If you are a contractor or subcontractor working with the Department of Defense (DoD), you’ve probably heard of the Cybersecurity Maturity Model Certification (CMMC). The CMMC initiative aims to enhance the cybersecurity posture of the Defense Industrial Base (DIB) by requiring all contractors to meet certain standards and practices based on the type and sensitivity of the information they handle.
CMMC has undergone several changes and delays since it was first announced in June 2019. However, recent updates point to the impending final rule coming as soon as Q1 2025. This blog post will take you through the latest information from the DoD and the Cyber-AB, as well as how you can prepare for CMMC certification and compliance.
What is CMMC?
The Cybersecurity Maturity Model Certification (CMMC) was conceived out of the Department of Defense’s (DoD) recognition of the critical importance of cybersecurity within the defense supply chain. The DoD initiated efforts to create a comprehensive cybersecurity framework that would establish specific standards for defense contractors. This framework aims to provide a consistent and measurable standard for cybersecurity maturity, ultimately safeguarding sensitive information, enhancing national security, and mitigating cyber threats. In essence, CMMC is an assessment program designed to hold contractors accountable and ensure the implementation of minimum cybersecurity standards.
The Role of NIST 800-171 in CMMC
At the core of CMMC lies the NIST 800-171 framework, which serves as the foundation for its assessment criteria. Cybersecurity maturity under CMMC is based on a combination of NIST 800-171 controls and additional requirements to communicate and demonstrate readiness to the Department of Defense.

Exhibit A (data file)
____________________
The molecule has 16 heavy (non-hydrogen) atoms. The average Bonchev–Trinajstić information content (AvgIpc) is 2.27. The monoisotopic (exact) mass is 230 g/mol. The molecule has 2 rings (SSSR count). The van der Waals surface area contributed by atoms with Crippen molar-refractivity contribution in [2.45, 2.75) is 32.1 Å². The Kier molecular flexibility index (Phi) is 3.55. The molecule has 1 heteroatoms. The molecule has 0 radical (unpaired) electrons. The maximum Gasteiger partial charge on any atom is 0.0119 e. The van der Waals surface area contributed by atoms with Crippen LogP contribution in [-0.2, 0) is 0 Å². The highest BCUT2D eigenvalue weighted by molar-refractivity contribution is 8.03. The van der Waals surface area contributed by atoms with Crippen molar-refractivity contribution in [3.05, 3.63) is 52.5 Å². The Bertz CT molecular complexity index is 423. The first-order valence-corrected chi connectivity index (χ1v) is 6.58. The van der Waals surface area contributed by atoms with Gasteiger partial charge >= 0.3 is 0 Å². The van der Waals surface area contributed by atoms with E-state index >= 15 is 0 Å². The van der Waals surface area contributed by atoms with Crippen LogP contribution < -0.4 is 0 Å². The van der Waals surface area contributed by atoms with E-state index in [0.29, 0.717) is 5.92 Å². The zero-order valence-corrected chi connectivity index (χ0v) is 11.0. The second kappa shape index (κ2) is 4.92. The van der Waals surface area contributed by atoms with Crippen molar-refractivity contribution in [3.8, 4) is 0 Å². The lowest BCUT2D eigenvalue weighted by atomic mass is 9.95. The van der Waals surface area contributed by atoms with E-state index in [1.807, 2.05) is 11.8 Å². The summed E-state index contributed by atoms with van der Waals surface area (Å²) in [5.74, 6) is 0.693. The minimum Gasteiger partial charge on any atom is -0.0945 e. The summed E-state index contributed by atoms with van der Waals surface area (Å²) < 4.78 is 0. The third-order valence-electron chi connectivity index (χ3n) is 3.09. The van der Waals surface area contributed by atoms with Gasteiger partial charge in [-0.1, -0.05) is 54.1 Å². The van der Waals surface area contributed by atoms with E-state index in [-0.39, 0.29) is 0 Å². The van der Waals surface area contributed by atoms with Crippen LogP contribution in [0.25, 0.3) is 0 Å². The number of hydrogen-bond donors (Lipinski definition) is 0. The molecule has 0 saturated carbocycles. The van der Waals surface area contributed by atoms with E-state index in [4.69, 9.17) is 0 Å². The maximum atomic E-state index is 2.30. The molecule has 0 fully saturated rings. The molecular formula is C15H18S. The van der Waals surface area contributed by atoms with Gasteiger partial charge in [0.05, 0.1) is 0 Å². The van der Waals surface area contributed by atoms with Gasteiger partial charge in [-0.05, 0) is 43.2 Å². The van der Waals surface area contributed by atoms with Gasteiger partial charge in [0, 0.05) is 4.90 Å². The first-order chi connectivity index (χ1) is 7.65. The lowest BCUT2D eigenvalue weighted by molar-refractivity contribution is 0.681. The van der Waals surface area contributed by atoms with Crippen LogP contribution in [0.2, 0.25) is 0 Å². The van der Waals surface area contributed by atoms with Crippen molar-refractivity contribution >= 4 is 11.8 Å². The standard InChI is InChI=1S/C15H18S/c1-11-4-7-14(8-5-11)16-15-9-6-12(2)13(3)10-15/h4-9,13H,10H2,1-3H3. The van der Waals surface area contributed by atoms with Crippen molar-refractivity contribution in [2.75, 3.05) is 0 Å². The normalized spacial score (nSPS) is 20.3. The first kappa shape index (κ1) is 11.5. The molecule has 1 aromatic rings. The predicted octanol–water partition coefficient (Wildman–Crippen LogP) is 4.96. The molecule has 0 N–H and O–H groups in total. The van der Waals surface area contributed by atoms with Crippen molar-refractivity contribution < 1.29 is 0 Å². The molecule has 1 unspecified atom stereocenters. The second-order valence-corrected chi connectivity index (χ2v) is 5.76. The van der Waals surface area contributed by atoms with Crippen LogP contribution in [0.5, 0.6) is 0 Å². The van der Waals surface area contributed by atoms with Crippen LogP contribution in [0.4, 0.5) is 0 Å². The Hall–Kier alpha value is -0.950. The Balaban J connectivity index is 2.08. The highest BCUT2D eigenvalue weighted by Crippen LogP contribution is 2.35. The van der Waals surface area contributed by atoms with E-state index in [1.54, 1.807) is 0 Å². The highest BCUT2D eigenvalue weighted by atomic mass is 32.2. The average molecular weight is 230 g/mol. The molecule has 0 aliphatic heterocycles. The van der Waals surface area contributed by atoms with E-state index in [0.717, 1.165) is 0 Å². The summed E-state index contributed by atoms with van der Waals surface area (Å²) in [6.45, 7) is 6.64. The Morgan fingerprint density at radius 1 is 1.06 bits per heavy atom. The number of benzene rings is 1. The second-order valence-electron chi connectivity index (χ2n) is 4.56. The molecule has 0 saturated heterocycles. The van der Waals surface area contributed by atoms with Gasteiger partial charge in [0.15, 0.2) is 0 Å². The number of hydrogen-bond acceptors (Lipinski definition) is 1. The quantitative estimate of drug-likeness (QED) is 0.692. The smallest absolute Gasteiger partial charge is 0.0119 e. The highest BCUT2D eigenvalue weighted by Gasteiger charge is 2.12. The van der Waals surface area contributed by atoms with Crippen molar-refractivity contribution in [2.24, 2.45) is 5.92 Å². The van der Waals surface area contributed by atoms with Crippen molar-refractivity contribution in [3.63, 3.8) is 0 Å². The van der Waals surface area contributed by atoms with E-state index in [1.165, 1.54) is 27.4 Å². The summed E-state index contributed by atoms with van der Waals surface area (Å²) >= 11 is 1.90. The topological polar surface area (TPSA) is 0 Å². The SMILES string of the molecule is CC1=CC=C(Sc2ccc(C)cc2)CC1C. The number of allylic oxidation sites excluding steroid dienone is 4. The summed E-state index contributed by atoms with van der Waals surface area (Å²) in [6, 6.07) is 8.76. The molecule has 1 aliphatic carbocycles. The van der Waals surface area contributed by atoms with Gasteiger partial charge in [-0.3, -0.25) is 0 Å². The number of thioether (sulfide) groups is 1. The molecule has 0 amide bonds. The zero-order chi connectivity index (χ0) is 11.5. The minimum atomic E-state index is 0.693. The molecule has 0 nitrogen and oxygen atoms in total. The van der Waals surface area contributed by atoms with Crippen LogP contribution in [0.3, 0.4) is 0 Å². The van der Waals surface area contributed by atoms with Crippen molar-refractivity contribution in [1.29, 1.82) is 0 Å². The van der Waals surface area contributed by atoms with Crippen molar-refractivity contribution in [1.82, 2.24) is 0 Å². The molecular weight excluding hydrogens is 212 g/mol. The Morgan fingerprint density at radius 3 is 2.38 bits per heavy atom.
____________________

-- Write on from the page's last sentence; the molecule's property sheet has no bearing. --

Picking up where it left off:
NIST 800-171 is a set of security requirements that have been in use by the US government since the Obama administration. These requirements are meticulously mapped to the US government’s cybersecurity controls in NIST 800-53, providing a standardized and uniform set of requirements for the storage, transmission, or processing of Controlled Unclassified Information (CUI) by non-government organizations.
NIST 800-171 Revision 3 – Major Changes
In the realm of cybersecurity, change is constant, and NIST 800-171 is no exception. The latest revision, NIST 800-171 rev3 Draft, brings significant changes that organizations must take seriously. The scope has expanded from 14 to 17 domains, and the total security requirements have increased from 110 to 138. Among the list of changes, noteworthy alterations include shifting cryptography requirements away from mandating the use of Federal Information Processing Standards (FIPS), allowing companies to implement Organizationally Defined Parameters (ODP) solutions based on their own risk assessments. New Supply Chain Risk Management requirements mandate that organizations establish a third-party risk management program. Under these requirements, external service providers like Managed Service Providers must adhere to organizational security requirements and for organizations to establish a monitoring function to assess external service provider compliance.